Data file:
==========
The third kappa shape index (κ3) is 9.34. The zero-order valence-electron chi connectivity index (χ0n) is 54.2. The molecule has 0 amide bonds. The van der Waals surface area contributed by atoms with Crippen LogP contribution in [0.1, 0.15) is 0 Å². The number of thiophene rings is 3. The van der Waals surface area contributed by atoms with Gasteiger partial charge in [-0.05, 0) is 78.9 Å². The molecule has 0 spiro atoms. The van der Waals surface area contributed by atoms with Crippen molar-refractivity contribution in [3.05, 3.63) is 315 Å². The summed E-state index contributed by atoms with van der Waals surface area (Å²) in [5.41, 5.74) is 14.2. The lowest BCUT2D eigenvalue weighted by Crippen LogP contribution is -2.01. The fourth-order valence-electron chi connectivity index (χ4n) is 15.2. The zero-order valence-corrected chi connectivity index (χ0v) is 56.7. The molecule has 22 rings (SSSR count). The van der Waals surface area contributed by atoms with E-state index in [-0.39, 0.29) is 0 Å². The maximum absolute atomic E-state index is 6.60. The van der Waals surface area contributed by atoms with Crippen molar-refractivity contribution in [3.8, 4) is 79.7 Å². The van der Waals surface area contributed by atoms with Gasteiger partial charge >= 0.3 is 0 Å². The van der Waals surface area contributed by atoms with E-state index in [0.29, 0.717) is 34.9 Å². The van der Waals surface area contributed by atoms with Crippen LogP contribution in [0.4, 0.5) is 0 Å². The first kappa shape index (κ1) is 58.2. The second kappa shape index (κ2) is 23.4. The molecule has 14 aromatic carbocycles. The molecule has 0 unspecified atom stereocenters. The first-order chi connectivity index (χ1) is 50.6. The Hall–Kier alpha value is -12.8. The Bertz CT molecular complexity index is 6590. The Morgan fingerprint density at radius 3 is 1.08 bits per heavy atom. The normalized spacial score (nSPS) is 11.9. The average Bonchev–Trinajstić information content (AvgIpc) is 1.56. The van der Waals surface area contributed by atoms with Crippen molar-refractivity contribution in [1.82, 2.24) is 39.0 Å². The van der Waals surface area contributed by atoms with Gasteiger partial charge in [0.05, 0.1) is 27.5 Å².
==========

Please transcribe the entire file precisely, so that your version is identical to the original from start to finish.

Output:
The third kappa shape index (κ3) is 9.34. The zero-order valence-electron chi connectivity index (χ0n) is 54.2. The molecule has 0 amide bonds. The van der Waals surface area contributed by atoms with Crippen LogP contribution in [0.1, 0.15) is 0 Å². The number of thiophene rings is 3. The van der Waals surface area contributed by atoms with Gasteiger partial charge in [-0.05, 0) is 78.9 Å². The molecule has 0 spiro atoms. The van der Waals surface area contributed by atoms with Crippen molar-refractivity contribution in [3.05, 3.63) is 315 Å². The summed E-state index contributed by atoms with van der Waals surface area (Å²) in [5.41, 5.74) is 14.2. The lowest BCUT2D eigenvalue weighted by Crippen LogP contribution is -2.01. The fourth-order valence-electron chi connectivity index (χ4n) is 15.2. The zero-order valence-corrected chi connectivity index (χ0v) is 56.7. The molecule has 22 rings (SSSR count). The van der Waals surface area contributed by atoms with E-state index in [-0.39, 0.29) is 0 Å². The maximum absolute atomic E-state index is 6.60. The van der Waals surface area contributed by atoms with Crippen molar-refractivity contribution in [3.8, 4) is 79.7 Å². The van der Waals surface area contributed by atoms with Gasteiger partial charge >= 0.3 is 0 Å². The van der Waals surface area contributed by atoms with E-state index in [0.29, 0.717) is 34.9 Å². The van der Waals surface area contributed by atoms with Crippen LogP contribution in [0.4, 0.5) is 0 Å². The first kappa shape index (κ1) is 58.2. The second kappa shape index (κ2) is 23.4. The molecule has 14 aromatic carbocycles. The molecule has 0 unspecified atom stereocenters. The first-order chi connectivity index (χ1) is 50.6. The Hall–Kier alpha value is -12.8. The Bertz CT molecular complexity index is 6590. The Morgan fingerprint density at radius 3 is 1.08 bits per heavy atom. The normalized spacial score (nSPS) is 11.9. The average Bonchev–Trinajstić information content (AvgIpc) is 1.56. The van der Waals surface area contributed by atoms with Crippen molar-refractivity contribution in [1.82, 2.24) is 39.0 Å². The van der Waals surface area contributed by atoms with Gasteiger partial charge in [0.05, 0.1) is 27.5 Å².